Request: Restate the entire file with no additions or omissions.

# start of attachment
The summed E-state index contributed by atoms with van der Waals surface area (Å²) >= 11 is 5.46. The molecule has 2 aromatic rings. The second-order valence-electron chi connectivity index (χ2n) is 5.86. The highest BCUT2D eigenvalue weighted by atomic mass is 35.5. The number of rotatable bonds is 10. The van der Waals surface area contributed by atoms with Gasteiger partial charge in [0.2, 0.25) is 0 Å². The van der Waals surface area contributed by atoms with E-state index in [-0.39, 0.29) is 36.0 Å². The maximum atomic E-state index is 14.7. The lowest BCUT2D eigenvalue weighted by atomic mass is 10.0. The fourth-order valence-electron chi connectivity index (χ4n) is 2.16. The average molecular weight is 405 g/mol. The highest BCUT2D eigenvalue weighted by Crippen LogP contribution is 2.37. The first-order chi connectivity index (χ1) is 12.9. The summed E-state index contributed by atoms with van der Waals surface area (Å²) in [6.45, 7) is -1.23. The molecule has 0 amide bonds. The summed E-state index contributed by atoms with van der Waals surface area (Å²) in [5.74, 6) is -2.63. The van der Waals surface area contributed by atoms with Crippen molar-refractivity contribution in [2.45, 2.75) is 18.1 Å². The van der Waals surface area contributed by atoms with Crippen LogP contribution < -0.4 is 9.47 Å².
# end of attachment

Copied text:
The summed E-state index contributed by atoms with van der Waals surface area (Å²) >= 11 is 5.46. The molecule has 2 aromatic rings. The second-order valence-electron chi connectivity index (χ2n) is 5.86. The highest BCUT2D eigenvalue weighted by atomic mass is 35.5. The number of rotatable bonds is 10. The van der Waals surface area contributed by atoms with Gasteiger partial charge in [0.2, 0.25) is 0 Å². The van der Waals surface area contributed by atoms with E-state index in [-0.39, 0.29) is 36.0 Å². The maximum atomic E-state index is 14.7. The lowest BCUT2D eigenvalue weighted by atomic mass is 10.0. The fourth-order valence-electron chi connectivity index (χ4n) is 2.16. The average molecular weight is 405 g/mol. The highest BCUT2D eigenvalue weighted by Crippen LogP contribution is 2.37. The first-order chi connectivity index (χ1) is 12.9. The summed E-state index contributed by atoms with van der Waals surface area (Å²) in [6.45, 7) is -1.23. The molecule has 0 amide bonds. The summed E-state index contributed by atoms with van der Waals surface area (Å²) in [5.74, 6) is -2.63. The van der Waals surface area contributed by atoms with Crippen molar-refractivity contribution in [2.45, 2.75) is 18.1 Å². The van der Waals surface area contributed by atoms with Crippen LogP contribution < -0.4 is 9.47 Å².